·Finance Reporter, Yahoo Finance UK
Wed, 17 May 2023 at 12:16 pm BST
Governor Andrew Bailey has warned that the Bank of England will continue to increase interest rates if they are signs that inflation is remaining persistent.
Bailey said he was “unwavering” in his commitment to the UK’s 2% inflation target, as he warned that higher food prices and a tight labour market could cause the cost of living crunch to persist.
“The MPC (Monetary Policy Committee) is continuing to address the risk of more persistent strength in domestic price and wage setting, as represented by the upward skew in the projected distribution for CPI inflation, and the committee will continue to monitor closely the indicators of persistence in inflationary pressures,” he told bosses at the British Chamber of Commerce (BCC) conference.
“I can assure you that the MPC will adjust Bank Rate as necessary to return inflation to target sustainably in the medium term, in line with its remit.
“If there were to be evidence of more persistent pressures, then further tightening in monetary policy would be required.
“Our commitment to the 2% inflation target is unwavering.”
The BoE last week raised interest rates for the 12th time in a row, taking Bank Rate to 4.5%, and investors on Wednesday were pricing a roughly two-in-three chance of a further 25 basis-point increase at the central bank’s June meeting.
Bailey said there were some signs of a cooling of inflation pressure in Britain’s labour market but it was too soon to say the risks posed by the shortage of workers was over.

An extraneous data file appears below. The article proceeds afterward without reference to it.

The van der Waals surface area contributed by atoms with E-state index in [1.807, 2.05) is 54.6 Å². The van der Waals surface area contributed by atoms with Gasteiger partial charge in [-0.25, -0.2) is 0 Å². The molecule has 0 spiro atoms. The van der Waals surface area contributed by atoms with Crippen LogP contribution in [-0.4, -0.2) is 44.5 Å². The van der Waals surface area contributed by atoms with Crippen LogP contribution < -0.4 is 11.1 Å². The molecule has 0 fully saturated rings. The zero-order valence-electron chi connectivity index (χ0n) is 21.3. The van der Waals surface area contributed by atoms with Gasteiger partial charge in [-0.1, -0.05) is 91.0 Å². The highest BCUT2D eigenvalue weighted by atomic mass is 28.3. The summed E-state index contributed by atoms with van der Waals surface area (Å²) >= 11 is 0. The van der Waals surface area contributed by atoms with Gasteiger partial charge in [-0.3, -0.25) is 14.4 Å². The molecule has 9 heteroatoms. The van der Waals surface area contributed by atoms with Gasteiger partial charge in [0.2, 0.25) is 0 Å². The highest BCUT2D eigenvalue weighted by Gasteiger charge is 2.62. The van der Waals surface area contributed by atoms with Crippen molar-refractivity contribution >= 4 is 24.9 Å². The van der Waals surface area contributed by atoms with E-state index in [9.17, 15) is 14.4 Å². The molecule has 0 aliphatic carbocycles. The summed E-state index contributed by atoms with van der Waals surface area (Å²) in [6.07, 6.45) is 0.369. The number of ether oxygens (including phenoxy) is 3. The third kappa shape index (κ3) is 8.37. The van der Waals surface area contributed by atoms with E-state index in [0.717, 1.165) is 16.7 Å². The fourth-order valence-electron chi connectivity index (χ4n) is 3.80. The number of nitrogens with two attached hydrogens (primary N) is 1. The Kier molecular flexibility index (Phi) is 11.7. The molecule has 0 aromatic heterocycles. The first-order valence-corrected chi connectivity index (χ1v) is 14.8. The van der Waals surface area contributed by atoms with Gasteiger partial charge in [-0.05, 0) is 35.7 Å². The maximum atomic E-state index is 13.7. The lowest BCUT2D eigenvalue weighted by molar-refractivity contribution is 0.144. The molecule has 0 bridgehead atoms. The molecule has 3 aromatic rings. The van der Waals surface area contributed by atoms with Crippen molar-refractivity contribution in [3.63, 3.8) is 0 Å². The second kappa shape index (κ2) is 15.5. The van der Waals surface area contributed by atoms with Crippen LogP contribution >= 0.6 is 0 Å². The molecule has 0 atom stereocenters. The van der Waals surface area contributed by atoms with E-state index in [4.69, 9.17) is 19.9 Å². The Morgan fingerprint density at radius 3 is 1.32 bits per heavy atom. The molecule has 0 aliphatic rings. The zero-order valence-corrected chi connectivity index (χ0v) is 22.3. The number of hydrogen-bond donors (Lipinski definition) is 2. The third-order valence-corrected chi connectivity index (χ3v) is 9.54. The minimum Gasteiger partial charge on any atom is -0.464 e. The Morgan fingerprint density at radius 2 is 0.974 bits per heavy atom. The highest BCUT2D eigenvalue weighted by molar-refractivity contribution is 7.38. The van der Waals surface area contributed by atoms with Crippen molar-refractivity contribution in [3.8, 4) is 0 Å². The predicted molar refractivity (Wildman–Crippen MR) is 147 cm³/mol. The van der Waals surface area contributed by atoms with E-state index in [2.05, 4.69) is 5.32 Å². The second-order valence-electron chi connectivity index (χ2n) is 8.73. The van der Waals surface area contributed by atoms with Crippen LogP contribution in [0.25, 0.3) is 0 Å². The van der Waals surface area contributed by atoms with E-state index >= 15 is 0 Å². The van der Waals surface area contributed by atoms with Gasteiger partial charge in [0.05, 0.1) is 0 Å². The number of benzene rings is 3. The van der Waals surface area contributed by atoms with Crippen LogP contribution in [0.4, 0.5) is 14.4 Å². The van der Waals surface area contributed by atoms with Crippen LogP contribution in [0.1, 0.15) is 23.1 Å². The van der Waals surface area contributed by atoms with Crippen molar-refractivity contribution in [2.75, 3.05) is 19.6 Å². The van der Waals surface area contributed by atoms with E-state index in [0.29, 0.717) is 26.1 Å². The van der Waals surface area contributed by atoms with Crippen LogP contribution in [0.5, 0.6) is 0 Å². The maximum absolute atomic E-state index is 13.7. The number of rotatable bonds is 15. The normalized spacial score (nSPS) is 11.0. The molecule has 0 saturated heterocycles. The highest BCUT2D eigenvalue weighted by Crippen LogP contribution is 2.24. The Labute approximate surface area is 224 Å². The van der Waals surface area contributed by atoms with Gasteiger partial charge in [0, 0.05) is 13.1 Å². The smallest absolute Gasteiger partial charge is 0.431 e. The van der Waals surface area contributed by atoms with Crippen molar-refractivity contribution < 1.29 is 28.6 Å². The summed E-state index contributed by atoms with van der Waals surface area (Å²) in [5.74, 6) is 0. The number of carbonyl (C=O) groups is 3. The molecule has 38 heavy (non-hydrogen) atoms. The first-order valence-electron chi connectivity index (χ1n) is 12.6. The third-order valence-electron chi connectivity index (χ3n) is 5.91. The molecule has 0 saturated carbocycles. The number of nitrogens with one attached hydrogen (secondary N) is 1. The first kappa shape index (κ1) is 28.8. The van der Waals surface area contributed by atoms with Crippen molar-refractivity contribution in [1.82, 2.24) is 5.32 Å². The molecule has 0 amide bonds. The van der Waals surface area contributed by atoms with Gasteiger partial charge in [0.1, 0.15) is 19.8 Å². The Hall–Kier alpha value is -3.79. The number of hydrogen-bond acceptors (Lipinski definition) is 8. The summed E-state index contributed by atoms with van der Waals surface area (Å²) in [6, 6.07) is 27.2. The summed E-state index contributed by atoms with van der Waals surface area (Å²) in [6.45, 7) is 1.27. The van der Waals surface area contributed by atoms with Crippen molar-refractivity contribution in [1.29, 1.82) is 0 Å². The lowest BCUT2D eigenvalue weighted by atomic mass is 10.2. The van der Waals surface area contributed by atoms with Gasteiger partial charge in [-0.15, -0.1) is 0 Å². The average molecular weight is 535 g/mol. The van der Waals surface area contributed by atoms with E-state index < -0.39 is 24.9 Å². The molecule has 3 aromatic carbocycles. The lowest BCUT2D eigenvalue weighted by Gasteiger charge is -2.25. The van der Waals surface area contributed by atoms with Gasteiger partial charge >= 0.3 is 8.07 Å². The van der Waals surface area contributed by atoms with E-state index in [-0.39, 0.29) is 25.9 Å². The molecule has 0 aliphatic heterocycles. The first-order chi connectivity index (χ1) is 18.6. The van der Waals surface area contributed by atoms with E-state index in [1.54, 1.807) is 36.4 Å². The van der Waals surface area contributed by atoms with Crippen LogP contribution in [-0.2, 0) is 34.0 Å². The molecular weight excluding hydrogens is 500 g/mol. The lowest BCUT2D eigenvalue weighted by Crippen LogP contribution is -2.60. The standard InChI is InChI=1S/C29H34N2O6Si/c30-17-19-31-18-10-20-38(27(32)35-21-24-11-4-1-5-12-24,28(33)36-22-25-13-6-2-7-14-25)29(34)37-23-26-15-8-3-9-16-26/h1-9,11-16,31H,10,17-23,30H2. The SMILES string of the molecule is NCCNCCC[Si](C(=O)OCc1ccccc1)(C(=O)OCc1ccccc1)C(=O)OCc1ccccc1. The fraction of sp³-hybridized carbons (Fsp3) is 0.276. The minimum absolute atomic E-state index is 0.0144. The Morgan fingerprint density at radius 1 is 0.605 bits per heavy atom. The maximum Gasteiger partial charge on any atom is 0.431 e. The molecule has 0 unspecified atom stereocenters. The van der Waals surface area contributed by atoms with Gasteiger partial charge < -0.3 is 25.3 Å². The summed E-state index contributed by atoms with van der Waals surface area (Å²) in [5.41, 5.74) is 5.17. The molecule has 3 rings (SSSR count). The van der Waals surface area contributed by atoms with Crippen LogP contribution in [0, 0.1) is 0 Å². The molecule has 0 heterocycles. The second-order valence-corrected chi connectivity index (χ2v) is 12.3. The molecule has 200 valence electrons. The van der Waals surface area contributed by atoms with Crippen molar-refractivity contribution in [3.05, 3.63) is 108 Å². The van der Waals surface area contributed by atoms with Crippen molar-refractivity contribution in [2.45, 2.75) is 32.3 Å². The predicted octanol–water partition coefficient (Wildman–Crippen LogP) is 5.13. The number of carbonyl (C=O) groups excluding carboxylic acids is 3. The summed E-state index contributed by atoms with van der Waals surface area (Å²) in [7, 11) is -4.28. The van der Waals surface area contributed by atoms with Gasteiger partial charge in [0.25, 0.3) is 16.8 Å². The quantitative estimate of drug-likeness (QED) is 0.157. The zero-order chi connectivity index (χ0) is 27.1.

“There are signs that the labour market is loosening a little,” Bailey said, citing an increase in the numbers of people seeking work and a drop in vacancies in data published on Tuesday.
He added there were signs that pay growth could ease further later this year.
“But the easing of labour market tightness is happening at a slower pace than we expected in February, and the labour market remains very tight,” Bailey noted.
Bailey told the BCC’s annual global conference that inflation is “much too high”, with the central bank hiking interest rates over the past year in an effort to grapple soaring costs.
He said: “Inflation has come in higher than expected, with higher food prices accounting for much of this.
“We do, however, have good reasons to expect inflation to fall sharply over the coming months, beginning with the April number to be released next Wednesday.
“Energy prices have fallen from their peaks, and that will now start to come through as lower inflation.”
He, however, rejected blame for double-digit inflation, which is more than five times the Bank’s target.
“The headline is that even if we had had the benefit of full hindsight in the run-up to the war in Ukraine, and ample advanced warning – which for the record we did not, no one did – then in order to keep inflation at around 2%, we would have had to raise Bank Rate well into double digits, sending unemployment much higher than it is today, and we would have had to do so in the middle of the worst pandemic in more than a century.
“Monetary policy can’t make the impact on real incomes go away I’m afraid.”